While in Florida with CXL, I stayed in the Los Piños building on the old White Oak Plantation. Many of the buildings were strongly reminiscent of my long-since-departed cousin Hollister Sprague’s home, Forestledge, overlooking Puget Sound – on the outskirts of Seattle.
Despite the glowing coverage of the current denizen in the linked article, I hear that he has been bulldozing much of the wild woodland on the property, with the result that landslips are becoming more common.
Particularly sad since Elaine and I shared such happy times with Hollister at Forestledge, and his family across the state, from Vashon Island to Yakima, back in 1973.
When I arrived back from the States this time, I re-read my copy of our great-great-grandmother Clara Witter’s diary of her family’s move west to the Rockies in the 1860s. She was the grandmother of our paternal grandmother, Isabel Griffin/Elkington/Coaker.
In the diary, she describes setting up a post office in the mountains, where the local miners would pay in gold dust. Every weekend she would pan the dirt floor, making a fair amount of money in the process. I was interested in digging back into the mining elements of the family story because one theme CXL has been pursuing is artisanal mining.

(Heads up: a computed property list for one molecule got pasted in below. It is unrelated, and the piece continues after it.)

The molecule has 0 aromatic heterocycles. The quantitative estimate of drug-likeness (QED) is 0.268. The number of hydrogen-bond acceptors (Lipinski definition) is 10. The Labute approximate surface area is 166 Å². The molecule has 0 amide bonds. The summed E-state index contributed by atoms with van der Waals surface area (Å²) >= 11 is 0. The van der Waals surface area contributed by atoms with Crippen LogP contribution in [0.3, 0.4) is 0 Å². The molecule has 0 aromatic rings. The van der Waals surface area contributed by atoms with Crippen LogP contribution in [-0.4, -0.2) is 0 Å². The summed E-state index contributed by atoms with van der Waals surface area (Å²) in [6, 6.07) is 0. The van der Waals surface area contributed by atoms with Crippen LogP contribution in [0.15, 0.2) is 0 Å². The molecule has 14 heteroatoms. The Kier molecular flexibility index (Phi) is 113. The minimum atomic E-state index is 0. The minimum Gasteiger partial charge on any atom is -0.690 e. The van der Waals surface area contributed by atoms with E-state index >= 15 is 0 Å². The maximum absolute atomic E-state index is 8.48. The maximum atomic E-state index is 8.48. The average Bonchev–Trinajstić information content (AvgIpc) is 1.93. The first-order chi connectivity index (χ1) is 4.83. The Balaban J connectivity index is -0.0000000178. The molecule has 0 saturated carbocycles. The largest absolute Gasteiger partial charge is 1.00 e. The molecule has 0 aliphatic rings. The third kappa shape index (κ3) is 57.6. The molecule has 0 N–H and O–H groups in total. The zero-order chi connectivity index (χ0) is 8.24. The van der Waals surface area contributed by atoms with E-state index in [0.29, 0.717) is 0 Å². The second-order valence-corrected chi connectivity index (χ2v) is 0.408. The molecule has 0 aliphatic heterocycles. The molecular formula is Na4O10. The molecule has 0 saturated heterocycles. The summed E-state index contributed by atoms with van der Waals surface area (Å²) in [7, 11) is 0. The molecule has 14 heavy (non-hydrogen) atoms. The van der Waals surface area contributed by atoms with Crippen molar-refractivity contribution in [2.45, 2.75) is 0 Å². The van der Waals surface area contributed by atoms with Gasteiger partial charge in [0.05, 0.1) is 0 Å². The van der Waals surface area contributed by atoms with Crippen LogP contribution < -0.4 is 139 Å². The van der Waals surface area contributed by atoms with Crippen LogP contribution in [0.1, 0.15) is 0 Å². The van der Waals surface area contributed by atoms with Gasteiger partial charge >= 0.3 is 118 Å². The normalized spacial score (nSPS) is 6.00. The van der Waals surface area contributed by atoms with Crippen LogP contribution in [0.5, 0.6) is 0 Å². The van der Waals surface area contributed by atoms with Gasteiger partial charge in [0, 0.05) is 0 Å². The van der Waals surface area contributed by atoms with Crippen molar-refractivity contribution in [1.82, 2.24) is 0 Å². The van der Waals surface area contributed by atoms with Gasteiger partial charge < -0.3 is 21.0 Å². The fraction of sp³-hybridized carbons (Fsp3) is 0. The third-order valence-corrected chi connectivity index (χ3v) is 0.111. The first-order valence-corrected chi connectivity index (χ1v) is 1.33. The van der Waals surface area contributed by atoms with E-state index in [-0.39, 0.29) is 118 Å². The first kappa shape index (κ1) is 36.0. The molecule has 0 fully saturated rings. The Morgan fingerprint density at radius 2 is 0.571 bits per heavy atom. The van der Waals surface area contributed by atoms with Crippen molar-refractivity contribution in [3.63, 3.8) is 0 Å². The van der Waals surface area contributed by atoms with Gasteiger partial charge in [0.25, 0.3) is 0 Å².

I asked my brother Gray for some background on the Griffin side of the family – Isabel having been one, via her father, Francis Griffin. Turns out that a number of members of that generation owned and operated gold and silver mines in the USA, mainly in the Rockies, which is presumably how Francis met Isabel’s mother-to-be, Hattie Witter.
Also turned out, according to a document called “The Griffin Mystery”, that one of the Griffin brothers, Clifford, committed suicide at the 7:30 Mine near Silver Plume – giving rise to endless theories, rumours and ghost stories. False facts have deep roots.
Gray attached a long document giving the true story, which I must find a way to post here at some point. It’s genuinely fascinating – and references tailing dam failures that ended up wiping out part of the nearest settlement.
Somewhat relevant since, while I was in Florida, I received a request from a major mining company which recently had a terrible tailings dam disaster, asking me to write a contribution for their latest sustainability report. I set such a high bar that they withdrew the offer.
But at some level we are all complicit in these tragedies and catastrophes.